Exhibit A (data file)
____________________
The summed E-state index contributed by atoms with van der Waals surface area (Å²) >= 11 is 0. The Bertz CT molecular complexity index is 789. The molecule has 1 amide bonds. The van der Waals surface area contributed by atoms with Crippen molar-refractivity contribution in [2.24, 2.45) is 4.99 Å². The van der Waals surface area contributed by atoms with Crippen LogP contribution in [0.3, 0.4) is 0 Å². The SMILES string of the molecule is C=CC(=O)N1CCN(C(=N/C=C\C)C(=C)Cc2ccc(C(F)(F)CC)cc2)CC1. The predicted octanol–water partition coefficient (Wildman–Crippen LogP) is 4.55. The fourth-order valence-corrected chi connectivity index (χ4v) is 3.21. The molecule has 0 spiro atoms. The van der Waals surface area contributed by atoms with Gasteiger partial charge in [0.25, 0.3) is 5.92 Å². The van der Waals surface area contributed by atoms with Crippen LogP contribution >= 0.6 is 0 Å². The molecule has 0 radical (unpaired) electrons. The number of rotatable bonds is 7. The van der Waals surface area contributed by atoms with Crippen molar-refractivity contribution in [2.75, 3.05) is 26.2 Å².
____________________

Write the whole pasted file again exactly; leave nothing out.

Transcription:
The summed E-state index contributed by atoms with van der Waals surface area (Å²) >= 11 is 0. The Bertz CT molecular complexity index is 789. The molecule has 1 amide bonds. The van der Waals surface area contributed by atoms with Crippen molar-refractivity contribution in [2.24, 2.45) is 4.99 Å². The van der Waals surface area contributed by atoms with Crippen LogP contribution in [0.3, 0.4) is 0 Å². The SMILES string of the molecule is C=CC(=O)N1CCN(C(=N/C=C\C)C(=C)Cc2ccc(C(F)(F)CC)cc2)CC1. The predicted octanol–water partition coefficient (Wildman–Crippen LogP) is 4.55. The fourth-order valence-corrected chi connectivity index (χ4v) is 3.21. The molecule has 0 spiro atoms. The van der Waals surface area contributed by atoms with Gasteiger partial charge in [0.25, 0.3) is 5.92 Å². The van der Waals surface area contributed by atoms with Crippen LogP contribution >= 0.6 is 0 Å². The molecule has 0 radical (unpaired) electrons. The number of rotatable bonds is 7. The van der Waals surface area contributed by atoms with Crippen molar-refractivity contribution in [2.75, 3.05) is 26.2 Å².